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Shut up, or I’ll SLAPP you!

We in Indonesia have recently seen a number of the wealthy and powerful using the country’s criminal court system to support the corporate agenda, to stifle complaints about shoddy business practices, and to hobble freedom of expression.

This was written to address the most recent case that made the news. In this case it’s a poor billion dollar corporation that is claiming it was victimised by a couple of small kiosk operators who complained that they had been misled by the mega-corporation. These corporate whiners just reached out and slapped the small business owners into submission. Babies.

Shut up!
Patrick Guntensperger

In yet another assault on the fundamental rights of all Indonesians, the judges in East Jakarta Criminal Court have found a group of small businessmen guilty of defamation. Although the justices only handed down a sentence of a year’s probation, the trial was a criminal prosecution, carrying the risk to the defendants of imprisonment.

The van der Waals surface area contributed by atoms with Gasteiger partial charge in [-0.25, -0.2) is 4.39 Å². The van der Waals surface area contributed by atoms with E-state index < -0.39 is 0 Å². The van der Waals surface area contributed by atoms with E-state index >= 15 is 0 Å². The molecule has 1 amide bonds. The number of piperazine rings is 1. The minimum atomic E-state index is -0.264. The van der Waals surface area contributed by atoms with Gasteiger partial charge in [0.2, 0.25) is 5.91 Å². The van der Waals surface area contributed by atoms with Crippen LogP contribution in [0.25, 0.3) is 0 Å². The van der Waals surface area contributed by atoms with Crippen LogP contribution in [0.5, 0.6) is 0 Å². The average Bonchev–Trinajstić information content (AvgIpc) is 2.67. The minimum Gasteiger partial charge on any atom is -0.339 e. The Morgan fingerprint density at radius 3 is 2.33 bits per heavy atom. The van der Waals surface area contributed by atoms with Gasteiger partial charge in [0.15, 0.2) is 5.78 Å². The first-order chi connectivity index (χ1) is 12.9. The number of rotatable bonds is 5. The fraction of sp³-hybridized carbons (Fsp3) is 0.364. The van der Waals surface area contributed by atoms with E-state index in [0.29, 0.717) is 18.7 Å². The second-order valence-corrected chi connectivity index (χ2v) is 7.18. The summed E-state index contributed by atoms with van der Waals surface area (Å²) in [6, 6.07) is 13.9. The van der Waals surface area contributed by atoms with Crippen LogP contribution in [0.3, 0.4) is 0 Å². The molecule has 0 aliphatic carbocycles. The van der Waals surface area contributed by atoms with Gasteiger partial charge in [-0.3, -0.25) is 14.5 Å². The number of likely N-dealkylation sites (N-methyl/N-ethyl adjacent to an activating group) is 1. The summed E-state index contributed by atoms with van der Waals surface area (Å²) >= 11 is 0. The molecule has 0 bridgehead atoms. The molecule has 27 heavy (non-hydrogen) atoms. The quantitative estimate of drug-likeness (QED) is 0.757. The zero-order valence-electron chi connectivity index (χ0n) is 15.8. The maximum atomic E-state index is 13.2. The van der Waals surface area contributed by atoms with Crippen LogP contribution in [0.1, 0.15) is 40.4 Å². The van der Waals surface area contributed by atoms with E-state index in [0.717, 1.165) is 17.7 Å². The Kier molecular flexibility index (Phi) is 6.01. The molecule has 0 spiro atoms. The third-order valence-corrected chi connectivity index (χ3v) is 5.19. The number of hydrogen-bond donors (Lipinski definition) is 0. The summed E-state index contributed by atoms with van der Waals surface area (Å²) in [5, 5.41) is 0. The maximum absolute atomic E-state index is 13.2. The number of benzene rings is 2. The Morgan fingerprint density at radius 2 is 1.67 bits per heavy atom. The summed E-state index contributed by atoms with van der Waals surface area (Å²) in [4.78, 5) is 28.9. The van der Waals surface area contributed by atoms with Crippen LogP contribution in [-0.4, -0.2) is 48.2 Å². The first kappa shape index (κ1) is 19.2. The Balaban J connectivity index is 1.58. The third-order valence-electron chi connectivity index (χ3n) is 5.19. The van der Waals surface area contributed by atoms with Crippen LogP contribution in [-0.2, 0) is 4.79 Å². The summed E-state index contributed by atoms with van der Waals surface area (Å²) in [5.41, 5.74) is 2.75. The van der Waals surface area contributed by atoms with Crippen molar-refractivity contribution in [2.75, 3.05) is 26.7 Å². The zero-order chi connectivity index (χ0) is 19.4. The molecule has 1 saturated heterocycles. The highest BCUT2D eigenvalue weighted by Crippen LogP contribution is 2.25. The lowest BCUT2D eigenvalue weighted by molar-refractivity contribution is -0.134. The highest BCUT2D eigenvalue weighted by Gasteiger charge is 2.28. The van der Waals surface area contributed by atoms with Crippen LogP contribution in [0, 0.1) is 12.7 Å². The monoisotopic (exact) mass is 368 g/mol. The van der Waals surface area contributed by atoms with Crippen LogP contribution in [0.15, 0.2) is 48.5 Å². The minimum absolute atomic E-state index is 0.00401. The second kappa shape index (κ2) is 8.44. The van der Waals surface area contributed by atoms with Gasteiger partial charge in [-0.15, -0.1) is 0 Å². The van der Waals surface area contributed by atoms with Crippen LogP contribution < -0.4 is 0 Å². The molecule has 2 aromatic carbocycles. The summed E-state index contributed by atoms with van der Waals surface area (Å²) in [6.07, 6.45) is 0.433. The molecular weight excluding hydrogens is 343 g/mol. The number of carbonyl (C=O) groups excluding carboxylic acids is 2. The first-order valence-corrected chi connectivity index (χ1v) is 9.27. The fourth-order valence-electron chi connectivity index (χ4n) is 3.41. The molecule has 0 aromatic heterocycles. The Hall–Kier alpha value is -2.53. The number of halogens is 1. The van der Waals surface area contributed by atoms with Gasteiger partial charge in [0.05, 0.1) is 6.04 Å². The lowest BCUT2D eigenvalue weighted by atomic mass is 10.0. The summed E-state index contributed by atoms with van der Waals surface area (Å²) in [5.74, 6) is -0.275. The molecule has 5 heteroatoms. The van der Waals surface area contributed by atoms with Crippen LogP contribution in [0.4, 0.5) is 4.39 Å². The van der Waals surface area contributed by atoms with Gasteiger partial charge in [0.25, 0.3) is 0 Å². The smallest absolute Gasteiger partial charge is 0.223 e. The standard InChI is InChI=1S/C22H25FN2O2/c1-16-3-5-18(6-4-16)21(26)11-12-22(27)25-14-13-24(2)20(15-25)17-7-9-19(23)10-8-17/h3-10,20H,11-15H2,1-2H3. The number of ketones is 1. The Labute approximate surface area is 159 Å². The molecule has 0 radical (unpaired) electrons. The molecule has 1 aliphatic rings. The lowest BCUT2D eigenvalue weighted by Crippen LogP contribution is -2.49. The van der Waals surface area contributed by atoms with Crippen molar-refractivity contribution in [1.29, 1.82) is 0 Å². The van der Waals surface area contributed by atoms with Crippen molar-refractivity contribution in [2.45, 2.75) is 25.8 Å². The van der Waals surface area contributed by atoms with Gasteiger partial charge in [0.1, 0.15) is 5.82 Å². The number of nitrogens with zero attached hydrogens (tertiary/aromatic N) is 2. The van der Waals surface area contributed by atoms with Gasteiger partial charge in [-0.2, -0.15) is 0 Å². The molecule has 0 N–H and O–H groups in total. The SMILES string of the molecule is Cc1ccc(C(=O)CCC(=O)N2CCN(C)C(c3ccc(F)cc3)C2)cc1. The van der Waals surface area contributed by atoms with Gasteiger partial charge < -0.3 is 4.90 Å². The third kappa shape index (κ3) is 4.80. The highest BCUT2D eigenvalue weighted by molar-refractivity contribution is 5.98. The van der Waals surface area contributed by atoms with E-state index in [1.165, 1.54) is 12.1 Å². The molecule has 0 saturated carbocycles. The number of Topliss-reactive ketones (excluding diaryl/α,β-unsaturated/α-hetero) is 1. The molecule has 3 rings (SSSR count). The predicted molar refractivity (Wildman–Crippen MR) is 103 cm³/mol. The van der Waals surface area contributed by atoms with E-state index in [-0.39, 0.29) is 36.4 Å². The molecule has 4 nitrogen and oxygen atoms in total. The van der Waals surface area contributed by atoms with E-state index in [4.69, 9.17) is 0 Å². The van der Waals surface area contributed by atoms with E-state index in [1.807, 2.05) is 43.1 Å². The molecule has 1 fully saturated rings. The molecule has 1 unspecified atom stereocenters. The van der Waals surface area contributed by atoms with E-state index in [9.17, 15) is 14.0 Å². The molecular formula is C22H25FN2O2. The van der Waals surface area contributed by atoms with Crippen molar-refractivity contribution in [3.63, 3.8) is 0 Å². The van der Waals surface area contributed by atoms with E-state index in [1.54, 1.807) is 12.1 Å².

The charges were laid because the defendants had complained that their landlord, giant property developer, PT Duta Pertiwa Tbk, a subsidiary of the Sinar Mas Group, developer of the ITC Mangga Dua shopping complex where their kiosks are located, had misled them. Specifically, they wrote a letter to the editor of local newspapers, urging others to “be careful when purchasing PT Duta Pertiwa properties!”